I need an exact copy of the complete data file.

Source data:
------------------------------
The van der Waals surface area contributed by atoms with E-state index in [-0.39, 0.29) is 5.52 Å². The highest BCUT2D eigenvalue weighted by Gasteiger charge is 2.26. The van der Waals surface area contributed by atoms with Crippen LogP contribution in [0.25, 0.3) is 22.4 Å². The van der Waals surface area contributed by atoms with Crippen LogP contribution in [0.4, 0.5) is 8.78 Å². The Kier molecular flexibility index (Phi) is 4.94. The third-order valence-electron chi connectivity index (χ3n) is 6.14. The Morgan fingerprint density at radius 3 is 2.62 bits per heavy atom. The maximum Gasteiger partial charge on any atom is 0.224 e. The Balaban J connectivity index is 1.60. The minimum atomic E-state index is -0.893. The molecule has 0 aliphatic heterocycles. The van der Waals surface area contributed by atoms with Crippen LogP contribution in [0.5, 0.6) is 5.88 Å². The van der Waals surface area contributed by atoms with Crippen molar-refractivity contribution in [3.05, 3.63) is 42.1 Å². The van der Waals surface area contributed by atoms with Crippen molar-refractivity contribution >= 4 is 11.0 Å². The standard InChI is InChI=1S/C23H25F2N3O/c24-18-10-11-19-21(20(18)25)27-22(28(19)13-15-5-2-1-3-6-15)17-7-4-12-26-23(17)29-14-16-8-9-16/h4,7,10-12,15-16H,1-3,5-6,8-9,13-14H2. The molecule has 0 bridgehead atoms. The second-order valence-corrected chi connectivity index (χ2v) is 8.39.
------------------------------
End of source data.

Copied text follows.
The van der Waals surface area contributed by atoms with E-state index in [-0.39, 0.29) is 5.52 Å². The highest BCUT2D eigenvalue weighted by Gasteiger charge is 2.26. The van der Waals surface area contributed by atoms with Crippen LogP contribution in [0.25, 0.3) is 22.4 Å². The van der Waals surface area contributed by atoms with Crippen LogP contribution in [0.4, 0.5) is 8.78 Å². The Kier molecular flexibility index (Phi) is 4.94. The third-order valence-electron chi connectivity index (χ3n) is 6.14. The Morgan fingerprint density at radius 3 is 2.62 bits per heavy atom. The maximum Gasteiger partial charge on any atom is 0.224 e. The Balaban J connectivity index is 1.60. The minimum atomic E-state index is -0.893. The molecule has 0 aliphatic heterocycles. The van der Waals surface area contributed by atoms with Crippen LogP contribution in [0.5, 0.6) is 5.88 Å². The van der Waals surface area contributed by atoms with Crippen molar-refractivity contribution in [3.05, 3.63) is 42.1 Å². The van der Waals surface area contributed by atoms with Crippen molar-refractivity contribution >= 4 is 11.0 Å². The standard InChI is InChI=1S/C23H25F2N3O/c24-18-10-11-19-21(20(18)25)27-22(28(19)13-15-5-2-1-3-6-15)17-7-4-12-26-23(17)29-14-16-8-9-16/h4,7,10-12,15-16H,1-3,5-6,8-9,13-14H2. The molecule has 0 bridgehead atoms. The second-order valence-corrected chi connectivity index (χ2v) is 8.39.